austin_dern (austin_dern) wrote,

The moment that he touched the hat the room began to glow

``Only in the movies'' came the warning atop the title card, which was a relief. I wouldn't be responsible for whatever would follow. What would be described ought to happen only in a movie, or in front of a movie camera operated by movie people making a movie. While I was at a movie, I wasn't in a movie, so I was free to act in ways not specified. Plus I wasn't quite at a movie since the movie hadn't started. I figured I was safe. I have these outbursts of optimism.

``Despite a mountain of evidence to the contrary'', came the text, ``people in movies think that trying on hats is fun.'' And now I was stuck. I don't habitually wear hats, what with it being after 1962's discovery by the ``long-haired'' Beatles that males could have hair extruded a whole inch from the skin without heads bursting into flame or whatever the problem with long hair was. But the habit of hat not-wearing means I have a habit of hat not-trying-on. I can document three instances of me hat-trying, but this can't be called a habit, and neither can the hats, so don't think I didn't have that one in mind, since I didn't, and can't explain its presence. Please treat it as a hallucination until a proper cover story can be written.

Still: if there's fun to be had trying on hats, then why wasn't I having it? But if there's not any fun to be had trying on hats, I wouldn't be missing out on anything if I didn't try on hats, unless I have that the wrong way around, and what if I never found out that I didn't?

The first question: how much does it take to make a mountain of evidence? Well, a mountain, certainly, although right away we're in trouble since there's such a range of mountains. (I'm leaving that phrase for potential future development.) Mountains can be found worldwide, from Himalaya through to the Dust-Covered Cheap Toys And Small Mountains aisle in the typical convenience store, between off-brand Rubik's Cubes and keychain Etch-A-Sketches. Well, a mountain is evidence for a mountain, so we can start out writing ``one mountain = a mountain'' on a clean sheet of mountain-evidence paper.

Then take any other mountain, which is just one mountain as well, unless it's several mountains. If it's several mountains peel one off and leave the rest for later. Since this is a mountain again, we have a second mountain equal to the first through their both being a mountain. So happily we don't have to worry which mountain we're trying to assemble into evidence; we can take the first one that we reach. Let's hope it's a small one.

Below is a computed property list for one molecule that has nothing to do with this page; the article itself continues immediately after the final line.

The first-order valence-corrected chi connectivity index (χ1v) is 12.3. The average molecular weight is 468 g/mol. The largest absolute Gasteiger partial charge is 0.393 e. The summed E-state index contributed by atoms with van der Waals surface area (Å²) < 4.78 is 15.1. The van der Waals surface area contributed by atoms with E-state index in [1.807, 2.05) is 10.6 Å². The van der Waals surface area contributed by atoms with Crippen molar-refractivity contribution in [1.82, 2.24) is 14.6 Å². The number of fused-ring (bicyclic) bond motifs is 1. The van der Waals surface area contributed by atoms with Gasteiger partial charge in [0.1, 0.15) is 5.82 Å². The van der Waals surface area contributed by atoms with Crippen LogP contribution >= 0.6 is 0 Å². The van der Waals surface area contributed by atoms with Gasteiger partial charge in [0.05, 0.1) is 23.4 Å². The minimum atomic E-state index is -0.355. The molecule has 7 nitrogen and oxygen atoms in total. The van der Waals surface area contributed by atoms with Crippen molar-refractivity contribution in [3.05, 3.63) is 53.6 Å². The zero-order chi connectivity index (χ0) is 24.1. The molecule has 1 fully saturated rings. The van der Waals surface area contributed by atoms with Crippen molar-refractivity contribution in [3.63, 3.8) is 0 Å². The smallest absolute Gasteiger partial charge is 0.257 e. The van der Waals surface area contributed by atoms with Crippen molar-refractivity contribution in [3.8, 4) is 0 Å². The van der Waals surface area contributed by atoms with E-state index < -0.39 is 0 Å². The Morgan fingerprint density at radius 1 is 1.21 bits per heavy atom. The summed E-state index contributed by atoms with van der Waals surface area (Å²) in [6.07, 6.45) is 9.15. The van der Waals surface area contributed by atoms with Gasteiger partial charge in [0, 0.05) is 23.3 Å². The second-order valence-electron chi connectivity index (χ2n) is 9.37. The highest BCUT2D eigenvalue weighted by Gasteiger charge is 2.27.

But all this reasoning doesn't tell us how many hats amount to one mountain, or how to translate evidence of hat-trying to evidence of mountain-being. Sure, a hat is a hat-sized piece of evidence and we can see how many hats build into a mountain by volume, but how about by fun? And there are levels of fun. Trying on a straw boater is more fun than trying a beaver hat, just from time saved not recovering from angry beaver clawings.

But top hats beat both, especially top hats from cartoons that keep popping up and down. Top hats also beat chef hats, since in a chef hat a series of comic misunderstandings is bound to leave you stuck in the kitchen responsible all evening for spelling ``béarnaise sauce''. More fun than all those are tricornes, which you can't start trying on without wild adventures putting you in the Vaguely 18th century or becoming a Lord Mayor.

Thinking isn't helping, so let's go to the hat store and ask the first person who comes out, ``How many hats would you have to try on to have as much fun as you have evidence for a mountain?''

He pauses, and says, ``I've never seen a mountain. But it's 3,410 hats to one lacustrine plain, if that helps.''

``It does indeed, thank you,'' and now we know better.

Trivia: Harry S Truman's ``gents furnishings'' store, Truman & Jacobson, opened in November 1919 with an inventory valued at about $35,000, of which Truman put up $15,000. Source: Truman, David McCullough.

Currently Reading: But Didn't We Have Fun? An Informal History Of Baseball's Pioneer Era, 1843 - 1870, Peter Morris.


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